This blog is designed to highlight the paddling opportunities within South Dakota, mainly within a 50-mile radius of Sioux Falls. While Sioux Falls is far from the adventure of coastal regions, there is a certain satisfaction in utilizing the available waterways to observe weather, water conditions, and the landscape along the shoreline. In addition, there is a wealth of animal life on the waters of small South Dakota lakes, rivers, and creeks, including geese, ducks, pelicans, great blue heron, egrets, hawks, owls, perching birds, deer, raccoons, and beaver. Eagles, fox, and coyote are also sometimes spotted.

The sites described are places where I have kayaked over the past few years, mostly in South Dakota but sometimes including locations in Iowa and Minnesota. One of the best sources of information on the accessibility of small lakes is the South Dakota Atlas and Gazetteer, the large map book of South Dakota. Lakes with a public access are generally identified by a boat symbol marking the location of a launching site on public land.

You will notice the menu of paddling locations on the right side of the blog. Each of the postings is linked to one of the areas, and my intention is to provide a continuing review of the places where I paddle. Perhaps these narratives will help readers select waterways of interest to them. Please feel free to offer a comment regarding any of my postings; I would welcome the dialog.

I also maintain a companion blog that describes hiking opportunities within the Sioux Falls area. You can access that blog at:

Thursday, October 17, 2013

A Nippy Cruise on Lake Alvin

With the season quickly slipping away, it seems imperative to take advantage of any reasonable opportunity for another cruise.  So, with a decent forecast ahead, last night I loaded up my kayak in readiness for a rendezvous with Dave Finck and DeDa Odekirk this morning at Lake Alvin.
I arrived at the public access area on the south end of the lake first and gazed out over a smooth body of water with no wind and a midst drifting off with the early sun. Soon, first Dave and then DeDa arrived, and we set off heading south toward the entrance to Nine-Mile Creek.
It was chilly as we set off; the temperature was in the low 30s, and we were wearing hats, jackets, and gloves. 
We moved up into Nine-Mile Creek through water deep enough to make it an easy passage, even around the left bank and into the main channel of the creek.
We saw only a few birds along the way, mostly ducks or small duck-like birds that quickly few off upon our approach.  Otherwise, it seemed as though much of the bird life had departed for more a more agreeable climate further south.
The effect of a frost was evident in the grasses along the bank.  This was my first sight of frost this year, although we have already moved delicate plant life away from our yard and deck in preparation for the deepening chill of the fall.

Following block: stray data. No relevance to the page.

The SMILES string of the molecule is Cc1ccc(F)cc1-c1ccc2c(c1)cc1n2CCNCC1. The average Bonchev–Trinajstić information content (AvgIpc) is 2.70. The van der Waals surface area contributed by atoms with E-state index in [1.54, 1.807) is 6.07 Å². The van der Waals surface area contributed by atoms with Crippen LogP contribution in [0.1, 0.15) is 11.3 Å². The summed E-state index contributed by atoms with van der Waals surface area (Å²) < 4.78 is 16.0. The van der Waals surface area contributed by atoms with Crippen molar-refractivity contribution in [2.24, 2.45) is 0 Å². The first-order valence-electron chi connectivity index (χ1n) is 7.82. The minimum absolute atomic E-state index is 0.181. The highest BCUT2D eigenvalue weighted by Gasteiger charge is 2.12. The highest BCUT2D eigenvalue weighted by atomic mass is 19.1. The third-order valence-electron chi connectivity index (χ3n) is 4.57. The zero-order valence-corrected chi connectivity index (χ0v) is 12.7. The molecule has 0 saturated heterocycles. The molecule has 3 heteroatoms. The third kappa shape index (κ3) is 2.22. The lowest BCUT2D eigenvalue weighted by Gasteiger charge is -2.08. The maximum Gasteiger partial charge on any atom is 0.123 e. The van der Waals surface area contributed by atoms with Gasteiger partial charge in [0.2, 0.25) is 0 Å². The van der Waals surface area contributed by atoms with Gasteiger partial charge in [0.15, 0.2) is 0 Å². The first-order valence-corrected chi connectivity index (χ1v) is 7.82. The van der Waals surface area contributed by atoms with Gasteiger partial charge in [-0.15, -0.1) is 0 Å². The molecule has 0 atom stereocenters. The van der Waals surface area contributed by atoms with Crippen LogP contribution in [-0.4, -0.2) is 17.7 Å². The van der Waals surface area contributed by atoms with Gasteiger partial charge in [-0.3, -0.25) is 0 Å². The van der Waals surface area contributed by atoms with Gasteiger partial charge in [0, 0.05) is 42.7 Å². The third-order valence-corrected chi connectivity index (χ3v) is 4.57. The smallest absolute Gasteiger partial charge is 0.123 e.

We passed under the bridge and continued upstream until the normal blockage at a small rapids about a mile up the creek.  I continued upstream until grounding my kayak on rocks and had some trouble turning around for the return downstream.
The trip back downstream went smoothly, and soon we found ourselves entering back into the main body of the lake.
We moved north on the lake along the right bank and continued up to the north end by the fishing pier.  From there, we moved across the lake and paddled up the channel leading to the spillway.  It seemed to us that there was about 18 inches more water in the channel than this time last year.  The water was flowing across the top of the spillway today; last year, Dave Finck and I were able to rest our arms on the top of the spillway and look down the precipitous drop of 30 or 40 feet.
Backing out of the channel, we continued our return to the public access area on the southern end of the lake.
We spent about two and a half hours on the water this morning.  By the time we pulled out our kayaks, the temperature had risen into the 40s and a light wind had begun blowing across the lake.  While paddling, I did not notice the cold temperature or any wind.  Standing around as I loaded up the kayak, however, I began to feel a deep chill throughout my body.  I have often repeated the old saying: “There is no inclement weather, there is only inappropriate dress.”  Well, I was wearing only a thin long sleeved shirt and a thin nylon jacket.  That was inappropriate dress, and I experienced a penetrating chill.  Next time, I will be better prepared!
A complete set of the photographs taken on this cruise can be found on my Flickr page at the following URL:

No comments: